"Both companies found that there was potential to enable services for our clients that the other company had. We want to get our products in front of as many eyeballs as possible and cable set-top boxes are in thousands of homes, so there's great potential there," said Kitchen. "Zodiac had noticed advergaming a while ago and rather than forming their own division, they went to us. There's also the possibility that a game client on Zodiac might also want the games to have an online component and we can provide that. So this allows us to leverage each company across our respective areas."
"The platforms for advergames are expanding, too. Burger King did a group of advergames on the Xbox 360 recently that were very successful. Clients are looking for other platforms, like cell phones. As more people get on broadband, we can do larger games; our original game was 32k, due to the constraints of download speed at the time, but now we usually do 3MB. So we can keep upping the quality."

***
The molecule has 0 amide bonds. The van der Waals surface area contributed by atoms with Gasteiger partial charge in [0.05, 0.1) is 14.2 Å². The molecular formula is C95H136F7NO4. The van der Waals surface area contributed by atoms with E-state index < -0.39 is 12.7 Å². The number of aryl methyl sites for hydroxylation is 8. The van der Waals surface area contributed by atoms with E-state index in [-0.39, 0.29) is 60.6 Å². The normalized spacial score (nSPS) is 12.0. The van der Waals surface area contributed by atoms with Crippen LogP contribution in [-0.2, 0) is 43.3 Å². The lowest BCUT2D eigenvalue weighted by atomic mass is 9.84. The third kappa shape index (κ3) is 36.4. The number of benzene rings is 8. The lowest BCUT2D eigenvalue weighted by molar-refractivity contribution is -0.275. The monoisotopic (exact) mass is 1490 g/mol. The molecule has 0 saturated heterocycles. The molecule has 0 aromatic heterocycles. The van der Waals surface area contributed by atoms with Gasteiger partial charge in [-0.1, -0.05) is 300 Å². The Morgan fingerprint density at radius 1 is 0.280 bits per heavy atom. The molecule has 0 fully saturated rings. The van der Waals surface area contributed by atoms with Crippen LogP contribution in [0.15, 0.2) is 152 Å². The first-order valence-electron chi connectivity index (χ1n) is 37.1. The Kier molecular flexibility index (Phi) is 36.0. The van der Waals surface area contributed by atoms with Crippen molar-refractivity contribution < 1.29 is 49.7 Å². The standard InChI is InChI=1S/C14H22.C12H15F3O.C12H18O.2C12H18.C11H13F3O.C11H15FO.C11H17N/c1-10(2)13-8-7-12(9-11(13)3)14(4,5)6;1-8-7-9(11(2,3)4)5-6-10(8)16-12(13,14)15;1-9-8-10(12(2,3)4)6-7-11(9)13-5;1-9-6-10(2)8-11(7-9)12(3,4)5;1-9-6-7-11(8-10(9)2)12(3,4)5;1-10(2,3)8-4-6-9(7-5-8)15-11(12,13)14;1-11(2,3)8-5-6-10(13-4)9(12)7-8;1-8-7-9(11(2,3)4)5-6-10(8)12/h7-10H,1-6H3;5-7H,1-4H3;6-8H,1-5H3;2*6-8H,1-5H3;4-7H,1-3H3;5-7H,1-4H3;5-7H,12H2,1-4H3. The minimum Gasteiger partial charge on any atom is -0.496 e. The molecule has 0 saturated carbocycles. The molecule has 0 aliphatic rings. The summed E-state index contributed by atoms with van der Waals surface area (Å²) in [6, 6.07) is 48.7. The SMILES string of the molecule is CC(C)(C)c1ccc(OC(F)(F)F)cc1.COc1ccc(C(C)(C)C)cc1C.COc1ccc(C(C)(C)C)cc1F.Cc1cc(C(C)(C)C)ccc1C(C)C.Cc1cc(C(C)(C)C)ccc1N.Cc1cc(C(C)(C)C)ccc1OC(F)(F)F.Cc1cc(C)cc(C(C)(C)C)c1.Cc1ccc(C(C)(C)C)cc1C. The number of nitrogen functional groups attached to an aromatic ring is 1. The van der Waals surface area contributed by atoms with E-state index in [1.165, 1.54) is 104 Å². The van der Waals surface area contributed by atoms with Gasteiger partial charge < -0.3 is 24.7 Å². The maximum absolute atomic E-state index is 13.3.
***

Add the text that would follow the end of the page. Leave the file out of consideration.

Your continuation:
"If you're on a console, you're likely inside a purchased game," he said turning to different platforms. "You can have something like branding on a sneaker or a billboard in a sports stadium, but you can't do fun things with a brand. Developing on a set top box is about the same as online. It's interesting because it keeps evolving, just like the Internet. For example, nobody could have predicted that YouTube would be as big as it is."
As for comparisons with models of in-game advertising on consoles, Kitchen had some very critical words, saying, "While Double Fusion and IGA have made some money on what they're doing, we think it's a strategic mistake to concentrate on console games. There are certain brands that will not go near console games because they're violent and you can't feed dynamic ads unless it's connected to the Internet, which most consoles still are not. So we feel the most appropriate opportunity for ads in games is with casual games, where you can generally offer a game for free with some ads."